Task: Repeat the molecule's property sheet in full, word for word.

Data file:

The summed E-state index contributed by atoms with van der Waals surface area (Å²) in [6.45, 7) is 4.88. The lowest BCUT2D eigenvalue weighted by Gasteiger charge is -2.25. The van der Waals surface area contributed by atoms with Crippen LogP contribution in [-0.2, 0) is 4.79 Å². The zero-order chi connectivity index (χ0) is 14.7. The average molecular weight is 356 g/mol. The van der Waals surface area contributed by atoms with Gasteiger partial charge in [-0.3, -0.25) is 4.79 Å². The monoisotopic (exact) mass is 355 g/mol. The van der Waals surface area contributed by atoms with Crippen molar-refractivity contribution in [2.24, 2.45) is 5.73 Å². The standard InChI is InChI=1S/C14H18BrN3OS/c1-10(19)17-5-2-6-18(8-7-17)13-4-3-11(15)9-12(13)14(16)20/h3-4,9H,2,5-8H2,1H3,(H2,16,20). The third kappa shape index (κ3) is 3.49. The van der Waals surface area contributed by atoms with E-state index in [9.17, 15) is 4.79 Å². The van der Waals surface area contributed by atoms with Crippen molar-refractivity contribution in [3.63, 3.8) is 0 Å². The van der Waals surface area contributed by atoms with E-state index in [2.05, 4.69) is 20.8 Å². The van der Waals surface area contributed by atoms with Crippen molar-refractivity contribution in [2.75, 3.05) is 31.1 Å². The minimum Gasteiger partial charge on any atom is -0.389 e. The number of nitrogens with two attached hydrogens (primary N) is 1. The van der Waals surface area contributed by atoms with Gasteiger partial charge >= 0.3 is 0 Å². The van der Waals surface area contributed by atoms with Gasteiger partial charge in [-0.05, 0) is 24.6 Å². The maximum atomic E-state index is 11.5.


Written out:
The summed E-state index contributed by atoms with van der Waals surface area (Å²) in [6.45, 7) is 4.88. The lowest BCUT2D eigenvalue weighted by Gasteiger charge is -2.25. The van der Waals surface area contributed by atoms with Crippen LogP contribution in [-0.2, 0) is 4.79 Å². The zero-order chi connectivity index (χ0) is 14.7. The average molecular weight is 356 g/mol. The van der Waals surface area contributed by atoms with Gasteiger partial charge in [-0.3, -0.25) is 4.79 Å². The monoisotopic (exact) mass is 355 g/mol. The van der Waals surface area contributed by atoms with Crippen molar-refractivity contribution in [2.24, 2.45) is 5.73 Å². The standard InChI is InChI=1S/C14H18BrN3OS/c1-10(19)17-5-2-6-18(8-7-17)13-4-3-11(15)9-12(13)14(16)20/h3-4,9H,2,5-8H2,1H3,(H2,16,20). The third kappa shape index (κ3) is 3.49. The van der Waals surface area contributed by atoms with E-state index in [9.17, 15) is 4.79 Å². The van der Waals surface area contributed by atoms with Crippen molar-refractivity contribution in [3.63, 3.8) is 0 Å². The van der Waals surface area contributed by atoms with E-state index in [2.05, 4.69) is 20.8 Å². The van der Waals surface area contributed by atoms with Crippen molar-refractivity contribution in [2.75, 3.05) is 31.1 Å². The minimum Gasteiger partial charge on any atom is -0.389 e. The number of nitrogens with two attached hydrogens (primary N) is 1. The van der Waals surface area contributed by atoms with Gasteiger partial charge >= 0.3 is 0 Å². The van der Waals surface area contributed by atoms with Gasteiger partial charge in [-0.05, 0) is 24.6 Å². The maximum atomic E-state index is 11.5.